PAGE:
It’s been nearly a month since President Joe Biden disbanded the 1776 Commission, an effort by former President Donald Trump to promote a more “patriotic education.” 

And while some University of Maryland students and professors are glad the commission was disbanded, they say more education reform is needed to provide students with an unfiltered look at Black history in America. 

Trump put the commission together in September 2020, according to the Associated Press. He hoped the commission’s report, dubbed the 1776 Report, would be used in classrooms across the nation. It glorified America’s founders and downplayed major events and issues in Black history, such as slavery, and claimed that the civil rights movement conflicted with the original ideals of the Founding Fathers. 

Dr. Jason Nichols, a lecturer in the African American Studies Department, said the 1776 Commission and its report were a direct response to the New York Times’ 1619 Project. The project aimed to reexamine American history starting in 1619, when the first slave ships came to the United States, as well as the long-term effects of slavery. 

Nichols said he grew frustrated when he first saw the report and thought it was “nonsense.” Not only did the report lack academics, historians and overall diversity, but the commission was trying to paint a perfect picture of America, he said. 

Nichols pressed the importance of learning about the “unsanitized version of history.” Those who do not know it are doomed to repeat it, he said. 

“This is an attempt to whitewash history. It’s an attempt to really sanitize certain parts of American history. And that’s not good for America,” Nichols said. 

[UMD professors say Biden’s education policies could boost student interest in Black history]

But he says he still found hope in his classrooms. His students are engaged and their enthusiasm to learn about their history is contagious. But when his students come in, they don’t know about major figures like Ella Baker — someone who Nichols believes is arguably more important than Martin Luther King, Jr. in the modern civil rights movement. He doesn’t blame the students, though; he blames the education system, he said. 

Pauline Sow, the Student Government Association’s director of diversity and inclusion, went to a private school in Washington, D.C., that was 93 percent white. Teachers barely touched on Black history she said, only scratching the surface of slavery, civil rights and apartheid. They didn’t even learn about colonization in Africa, she said. 

As the Black Lives Matter movement swept across the country last year, conversations about the importance and value of Black history rose alongside it. Trump, though, wasted no time to try to squander it, said Sow, a senior dance, economics and government and politics major. To her, it shows the power of education and having conversations about systemic racism.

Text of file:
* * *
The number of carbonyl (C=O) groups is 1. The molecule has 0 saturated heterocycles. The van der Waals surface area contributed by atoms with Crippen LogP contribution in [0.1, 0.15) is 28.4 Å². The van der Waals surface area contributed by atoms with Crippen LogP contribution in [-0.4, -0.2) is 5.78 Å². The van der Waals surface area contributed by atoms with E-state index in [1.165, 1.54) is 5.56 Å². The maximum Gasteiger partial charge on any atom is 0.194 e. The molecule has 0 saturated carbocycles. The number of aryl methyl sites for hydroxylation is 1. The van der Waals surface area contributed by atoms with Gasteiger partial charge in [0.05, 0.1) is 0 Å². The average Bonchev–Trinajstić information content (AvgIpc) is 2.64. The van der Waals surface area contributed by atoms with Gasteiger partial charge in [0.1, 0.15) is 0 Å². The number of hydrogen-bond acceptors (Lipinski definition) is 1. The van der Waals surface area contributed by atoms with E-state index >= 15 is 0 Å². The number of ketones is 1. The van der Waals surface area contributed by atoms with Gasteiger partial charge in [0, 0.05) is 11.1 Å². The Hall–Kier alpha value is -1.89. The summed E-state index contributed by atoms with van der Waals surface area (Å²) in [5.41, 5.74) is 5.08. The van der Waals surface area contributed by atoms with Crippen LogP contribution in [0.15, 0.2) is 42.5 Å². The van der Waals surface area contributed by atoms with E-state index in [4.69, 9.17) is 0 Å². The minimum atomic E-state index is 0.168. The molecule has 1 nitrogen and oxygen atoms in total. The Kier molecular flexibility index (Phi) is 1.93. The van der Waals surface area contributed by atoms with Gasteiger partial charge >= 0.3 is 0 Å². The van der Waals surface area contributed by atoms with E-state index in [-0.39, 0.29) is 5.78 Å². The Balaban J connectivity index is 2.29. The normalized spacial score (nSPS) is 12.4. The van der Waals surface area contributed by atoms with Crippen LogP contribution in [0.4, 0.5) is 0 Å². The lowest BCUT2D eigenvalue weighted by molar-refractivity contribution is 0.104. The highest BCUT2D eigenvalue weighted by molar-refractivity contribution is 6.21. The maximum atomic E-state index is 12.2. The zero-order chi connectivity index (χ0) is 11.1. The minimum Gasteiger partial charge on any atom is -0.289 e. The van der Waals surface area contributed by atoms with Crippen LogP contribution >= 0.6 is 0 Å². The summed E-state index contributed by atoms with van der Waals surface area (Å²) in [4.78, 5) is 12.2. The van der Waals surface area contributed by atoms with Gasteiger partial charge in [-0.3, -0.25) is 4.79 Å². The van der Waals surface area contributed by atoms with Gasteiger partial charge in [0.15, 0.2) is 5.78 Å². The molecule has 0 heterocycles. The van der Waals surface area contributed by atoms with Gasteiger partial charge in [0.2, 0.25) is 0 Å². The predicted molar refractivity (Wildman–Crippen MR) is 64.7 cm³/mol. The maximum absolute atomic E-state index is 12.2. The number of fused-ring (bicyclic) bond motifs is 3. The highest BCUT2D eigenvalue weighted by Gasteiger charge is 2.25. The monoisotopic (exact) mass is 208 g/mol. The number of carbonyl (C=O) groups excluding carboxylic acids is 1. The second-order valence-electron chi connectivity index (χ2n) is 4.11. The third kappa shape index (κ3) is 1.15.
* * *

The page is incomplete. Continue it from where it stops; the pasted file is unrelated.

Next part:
But despite Biden’s actions, Sow said she thinks the country is still at a standstill. Biden may have repealed the report and disbanded the commission, but he put nothing in its place to continue the conversation, Sow added. She worries that schools are going to continue to ignore Black history. 

“At the end of the day, it’s like things are back to the way they were, and not necessarily progressing, which I think is also a bit of an issue,” she said. 

[UMD community is optimistic the Biden administration will revitalize Title IX regulations]

Alysa Conway, a senior government and politics and public policy major, echoed Sow’s sentiments. While Biden revoking the commission is a step in the right direction, it’s still scary this commission came to fruition in the first place, she said. 

Conway also went to a predominantly white school in Cecil County, a rural area in the state of Maryland. There, no one really took Black history seriously and whenever it was brought up, the environment was eerie and tense, Conway recalled. She learned most of her history through her family and their stories, along with taking the initiative to learn about it herself. 

By shedding out ignorance and gaining unfiltered knowledge, Conway said she believes that’s how we can move forward, especially when that knowledge is in the hands of people with power.

“Knowledge is definitely power in this circumstance, where we can really be able to learn how to unlearn our whitewashed history and move in a positive direction towards learning about our history for what it truly is and how we can grow from it,” Conway said.